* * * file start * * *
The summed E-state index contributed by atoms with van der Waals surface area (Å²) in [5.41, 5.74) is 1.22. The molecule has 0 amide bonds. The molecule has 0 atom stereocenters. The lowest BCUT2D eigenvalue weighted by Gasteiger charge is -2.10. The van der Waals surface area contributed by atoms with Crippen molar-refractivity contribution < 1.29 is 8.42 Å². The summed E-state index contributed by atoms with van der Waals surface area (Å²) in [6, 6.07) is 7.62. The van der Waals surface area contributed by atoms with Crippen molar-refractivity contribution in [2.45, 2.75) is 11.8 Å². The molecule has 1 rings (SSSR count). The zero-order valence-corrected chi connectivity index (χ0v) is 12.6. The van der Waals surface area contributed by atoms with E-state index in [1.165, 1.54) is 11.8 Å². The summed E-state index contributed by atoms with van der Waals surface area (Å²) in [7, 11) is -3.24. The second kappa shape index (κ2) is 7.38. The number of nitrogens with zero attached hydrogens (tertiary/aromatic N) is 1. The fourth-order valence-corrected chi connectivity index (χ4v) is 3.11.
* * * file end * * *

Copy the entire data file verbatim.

The summed E-state index contributed by atoms with van der Waals surface area (Å²) in [5.41, 5.74) is 1.22. The molecule has 0 amide bonds. The molecule has 0 atom stereocenters. The lowest BCUT2D eigenvalue weighted by Gasteiger charge is -2.10. The van der Waals surface area contributed by atoms with Crippen molar-refractivity contribution < 1.29 is 8.42 Å². The summed E-state index contributed by atoms with van der Waals surface area (Å²) in [6, 6.07) is 7.62. The van der Waals surface area contributed by atoms with Crippen molar-refractivity contribution in [2.45, 2.75) is 11.8 Å². The molecule has 1 rings (SSSR count). The zero-order valence-corrected chi connectivity index (χ0v) is 12.6. The van der Waals surface area contributed by atoms with E-state index in [1.165, 1.54) is 11.8 Å². The summed E-state index contributed by atoms with van der Waals surface area (Å²) in [7, 11) is -3.24. The second kappa shape index (κ2) is 7.38. The number of nitrogens with zero attached hydrogens (tertiary/aromatic N) is 1. The fourth-order valence-corrected chi connectivity index (χ4v) is 3.11.